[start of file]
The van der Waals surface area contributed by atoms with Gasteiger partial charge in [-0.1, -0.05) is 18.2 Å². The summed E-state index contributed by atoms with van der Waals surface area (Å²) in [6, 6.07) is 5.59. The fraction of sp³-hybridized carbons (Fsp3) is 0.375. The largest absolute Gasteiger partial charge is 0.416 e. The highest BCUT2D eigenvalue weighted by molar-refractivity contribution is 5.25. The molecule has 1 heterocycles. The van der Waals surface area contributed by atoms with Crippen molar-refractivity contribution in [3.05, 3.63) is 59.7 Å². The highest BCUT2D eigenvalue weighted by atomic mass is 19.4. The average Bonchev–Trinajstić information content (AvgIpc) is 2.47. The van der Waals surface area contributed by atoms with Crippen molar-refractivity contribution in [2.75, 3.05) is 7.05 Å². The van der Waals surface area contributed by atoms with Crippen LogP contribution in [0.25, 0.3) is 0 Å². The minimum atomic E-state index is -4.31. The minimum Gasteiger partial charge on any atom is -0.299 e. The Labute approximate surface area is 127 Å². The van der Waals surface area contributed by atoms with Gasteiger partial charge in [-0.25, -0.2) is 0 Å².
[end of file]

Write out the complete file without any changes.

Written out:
The van der Waals surface area contributed by atoms with Gasteiger partial charge in [-0.1, -0.05) is 18.2 Å². The summed E-state index contributed by atoms with van der Waals surface area (Å²) in [6, 6.07) is 5.59. The fraction of sp³-hybridized carbons (Fsp3) is 0.375. The largest absolute Gasteiger partial charge is 0.416 e. The highest BCUT2D eigenvalue weighted by molar-refractivity contribution is 5.25. The molecule has 1 heterocycles. The van der Waals surface area contributed by atoms with Crippen molar-refractivity contribution in [3.05, 3.63) is 59.7 Å². The highest BCUT2D eigenvalue weighted by atomic mass is 19.4. The average Bonchev–Trinajstić information content (AvgIpc) is 2.47. The van der Waals surface area contributed by atoms with Crippen molar-refractivity contribution in [2.75, 3.05) is 7.05 Å². The van der Waals surface area contributed by atoms with Crippen LogP contribution in [0.25, 0.3) is 0 Å². The minimum atomic E-state index is -4.31. The minimum Gasteiger partial charge on any atom is -0.299 e. The Labute approximate surface area is 127 Å². The van der Waals surface area contributed by atoms with Gasteiger partial charge in [-0.25, -0.2) is 0 Å².